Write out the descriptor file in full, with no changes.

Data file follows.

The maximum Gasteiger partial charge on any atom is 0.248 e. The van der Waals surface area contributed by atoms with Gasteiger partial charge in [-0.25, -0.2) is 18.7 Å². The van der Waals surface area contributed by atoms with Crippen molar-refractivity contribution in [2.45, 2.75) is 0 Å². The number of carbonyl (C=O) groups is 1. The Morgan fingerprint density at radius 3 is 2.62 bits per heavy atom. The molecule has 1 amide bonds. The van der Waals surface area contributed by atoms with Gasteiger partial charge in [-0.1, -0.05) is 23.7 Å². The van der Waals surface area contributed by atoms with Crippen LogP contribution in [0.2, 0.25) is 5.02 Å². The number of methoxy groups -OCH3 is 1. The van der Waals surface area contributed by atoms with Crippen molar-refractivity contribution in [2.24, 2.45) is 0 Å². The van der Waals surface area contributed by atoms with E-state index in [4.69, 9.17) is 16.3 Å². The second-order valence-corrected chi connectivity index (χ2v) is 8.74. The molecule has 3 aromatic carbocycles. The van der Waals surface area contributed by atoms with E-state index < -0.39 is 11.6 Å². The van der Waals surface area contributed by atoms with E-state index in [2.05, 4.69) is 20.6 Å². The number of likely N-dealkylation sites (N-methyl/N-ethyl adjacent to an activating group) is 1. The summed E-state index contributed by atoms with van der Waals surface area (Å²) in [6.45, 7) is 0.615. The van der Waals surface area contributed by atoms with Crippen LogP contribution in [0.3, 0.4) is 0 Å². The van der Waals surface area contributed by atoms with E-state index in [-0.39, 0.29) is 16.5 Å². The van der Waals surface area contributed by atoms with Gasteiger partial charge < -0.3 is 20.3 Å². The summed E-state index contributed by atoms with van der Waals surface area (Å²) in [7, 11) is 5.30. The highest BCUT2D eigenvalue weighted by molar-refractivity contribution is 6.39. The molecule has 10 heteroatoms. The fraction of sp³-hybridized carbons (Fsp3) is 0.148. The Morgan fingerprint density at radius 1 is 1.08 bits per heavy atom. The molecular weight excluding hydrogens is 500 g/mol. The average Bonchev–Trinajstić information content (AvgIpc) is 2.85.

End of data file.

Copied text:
The maximum Gasteiger partial charge on any atom is 0.248 e. The van der Waals surface area contributed by atoms with Gasteiger partial charge in [-0.25, -0.2) is 18.7 Å². The van der Waals surface area contributed by atoms with Crippen molar-refractivity contribution in [2.45, 2.75) is 0 Å². The number of carbonyl (C=O) groups is 1. The Morgan fingerprint density at radius 3 is 2.62 bits per heavy atom. The molecule has 1 amide bonds. The van der Waals surface area contributed by atoms with Gasteiger partial charge in [-0.1, -0.05) is 23.7 Å². The van der Waals surface area contributed by atoms with Crippen LogP contribution in [0.2, 0.25) is 5.02 Å². The number of methoxy groups -OCH3 is 1. The van der Waals surface area contributed by atoms with Crippen molar-refractivity contribution in [2.24, 2.45) is 0 Å². The van der Waals surface area contributed by atoms with E-state index in [4.69, 9.17) is 16.3 Å². The second-order valence-corrected chi connectivity index (χ2v) is 8.74. The molecule has 3 aromatic carbocycles. The van der Waals surface area contributed by atoms with E-state index < -0.39 is 11.6 Å². The van der Waals surface area contributed by atoms with E-state index in [2.05, 4.69) is 20.6 Å². The number of likely N-dealkylation sites (N-methyl/N-ethyl adjacent to an activating group) is 1. The summed E-state index contributed by atoms with van der Waals surface area (Å²) in [6.45, 7) is 0.615. The van der Waals surface area contributed by atoms with Crippen LogP contribution in [0.3, 0.4) is 0 Å². The van der Waals surface area contributed by atoms with E-state index in [-0.39, 0.29) is 16.5 Å². The van der Waals surface area contributed by atoms with Gasteiger partial charge < -0.3 is 20.3 Å². The summed E-state index contributed by atoms with van der Waals surface area (Å²) in [7, 11) is 5.30. The highest BCUT2D eigenvalue weighted by molar-refractivity contribution is 6.39. The molecule has 10 heteroatoms. The fraction of sp³-hybridized carbons (Fsp3) is 0.148. The Morgan fingerprint density at radius 1 is 1.08 bits per heavy atom. The molecular weight excluding hydrogens is 500 g/mol. The average Bonchev–Trinajstić information content (AvgIpc) is 2.85.